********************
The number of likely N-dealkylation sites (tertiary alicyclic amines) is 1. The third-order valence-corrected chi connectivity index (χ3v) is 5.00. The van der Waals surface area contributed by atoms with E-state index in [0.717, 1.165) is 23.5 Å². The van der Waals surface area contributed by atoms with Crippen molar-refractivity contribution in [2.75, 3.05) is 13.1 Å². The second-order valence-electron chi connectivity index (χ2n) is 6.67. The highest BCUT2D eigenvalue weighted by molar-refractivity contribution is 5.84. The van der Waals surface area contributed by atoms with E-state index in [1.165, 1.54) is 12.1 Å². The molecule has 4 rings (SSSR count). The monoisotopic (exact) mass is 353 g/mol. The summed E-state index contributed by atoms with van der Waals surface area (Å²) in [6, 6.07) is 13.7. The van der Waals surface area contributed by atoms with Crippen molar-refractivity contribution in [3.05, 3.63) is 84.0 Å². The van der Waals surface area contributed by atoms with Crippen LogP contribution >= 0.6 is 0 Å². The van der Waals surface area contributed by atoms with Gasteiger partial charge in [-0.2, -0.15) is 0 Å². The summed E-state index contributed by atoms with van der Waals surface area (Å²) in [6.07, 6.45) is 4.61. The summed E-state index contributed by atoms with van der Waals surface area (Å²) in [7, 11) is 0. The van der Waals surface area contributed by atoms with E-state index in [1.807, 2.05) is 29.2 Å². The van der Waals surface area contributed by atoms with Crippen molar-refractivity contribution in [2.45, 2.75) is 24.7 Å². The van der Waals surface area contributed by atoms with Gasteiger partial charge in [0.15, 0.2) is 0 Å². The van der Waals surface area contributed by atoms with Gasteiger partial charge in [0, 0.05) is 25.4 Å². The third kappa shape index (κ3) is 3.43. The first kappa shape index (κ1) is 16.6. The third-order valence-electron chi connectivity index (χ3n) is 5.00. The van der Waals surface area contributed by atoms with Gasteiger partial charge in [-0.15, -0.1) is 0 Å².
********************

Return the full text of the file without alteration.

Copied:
The number of likely N-dealkylation sites (tertiary alicyclic amines) is 1. The third-order valence-corrected chi connectivity index (χ3v) is 5.00. The van der Waals surface area contributed by atoms with E-state index in [0.717, 1.165) is 23.5 Å². The van der Waals surface area contributed by atoms with Crippen molar-refractivity contribution in [2.75, 3.05) is 13.1 Å². The second-order valence-electron chi connectivity index (χ2n) is 6.67. The highest BCUT2D eigenvalue weighted by molar-refractivity contribution is 5.84. The van der Waals surface area contributed by atoms with E-state index in [1.165, 1.54) is 12.1 Å². The molecule has 4 rings (SSSR count). The monoisotopic (exact) mass is 353 g/mol. The summed E-state index contributed by atoms with van der Waals surface area (Å²) in [6, 6.07) is 13.7. The van der Waals surface area contributed by atoms with Crippen molar-refractivity contribution in [3.05, 3.63) is 84.0 Å². The van der Waals surface area contributed by atoms with Crippen LogP contribution >= 0.6 is 0 Å². The van der Waals surface area contributed by atoms with Gasteiger partial charge in [-0.2, -0.15) is 0 Å². The summed E-state index contributed by atoms with van der Waals surface area (Å²) in [6.07, 6.45) is 4.61. The summed E-state index contributed by atoms with van der Waals surface area (Å²) in [7, 11) is 0. The van der Waals surface area contributed by atoms with E-state index in [1.807, 2.05) is 29.2 Å². The van der Waals surface area contributed by atoms with Crippen molar-refractivity contribution in [2.45, 2.75) is 24.7 Å². The van der Waals surface area contributed by atoms with Gasteiger partial charge in [0.15, 0.2) is 0 Å². The van der Waals surface area contributed by atoms with Gasteiger partial charge in [0, 0.05) is 25.4 Å². The third kappa shape index (κ3) is 3.43. The first kappa shape index (κ1) is 16.6. The third-order valence-electron chi connectivity index (χ3n) is 5.00. The van der Waals surface area contributed by atoms with Gasteiger partial charge in [-0.15, -0.1) is 0 Å².